Life in Venezuela under Hugo Chávez was no picnic, as the strongman dismantled democracy. But it is far worse today, under the successor chavista government.
Here is Rayma Suprani, a Venezuelan journalist and cartoonist: “It’s hard to believe, but Chávez kept some kind of order, some kind of balance. He had a big mouth, and a volatile personality, but there was less repression than now. Much, much less.” The new leaders “are truly dangerous — much more dangerous than Chávez.”
Why is that so? Rayma’s answer, in essence, is this: “You know the expression ‘to be more Catholic than the pope’? These guys have to prove they’re more chavista than Chávez.”
Rayma Suprani is barely able to work today, as Venezuela’s independent media have been shut down or bought out. She has received many death threats. Of course, she’s thinking about leaving the country, but that is not a simple matter. I have an interview with her today on the homepage.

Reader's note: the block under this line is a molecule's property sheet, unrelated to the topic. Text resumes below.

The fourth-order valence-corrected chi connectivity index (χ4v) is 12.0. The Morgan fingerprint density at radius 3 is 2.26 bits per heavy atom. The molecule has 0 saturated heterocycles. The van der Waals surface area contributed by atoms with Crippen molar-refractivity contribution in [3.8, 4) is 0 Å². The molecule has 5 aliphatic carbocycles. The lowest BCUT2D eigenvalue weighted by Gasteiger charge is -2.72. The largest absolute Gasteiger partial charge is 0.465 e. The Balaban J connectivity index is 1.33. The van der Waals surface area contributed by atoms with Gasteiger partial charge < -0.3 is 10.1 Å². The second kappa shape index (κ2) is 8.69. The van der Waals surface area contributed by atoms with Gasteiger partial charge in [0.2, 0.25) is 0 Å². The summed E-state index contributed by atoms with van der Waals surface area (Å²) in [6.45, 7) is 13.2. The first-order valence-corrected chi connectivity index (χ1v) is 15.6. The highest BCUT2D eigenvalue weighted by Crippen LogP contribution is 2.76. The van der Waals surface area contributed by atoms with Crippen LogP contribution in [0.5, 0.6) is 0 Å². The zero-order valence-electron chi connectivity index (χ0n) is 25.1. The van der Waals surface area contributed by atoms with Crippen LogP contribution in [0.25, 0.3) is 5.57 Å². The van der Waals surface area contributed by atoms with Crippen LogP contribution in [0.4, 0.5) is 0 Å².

I said to her, “It must be a strange experience to grow up in a free country, live in a free country, and then see it become unfree.” Yes, she said. “You realize that your country is disappearing around you, and you see how the faces of the people change with fear.”
Democracy, freedom, and constitutional government cannot be put on autopilot, it seems. They have to be fought for and defended all the time.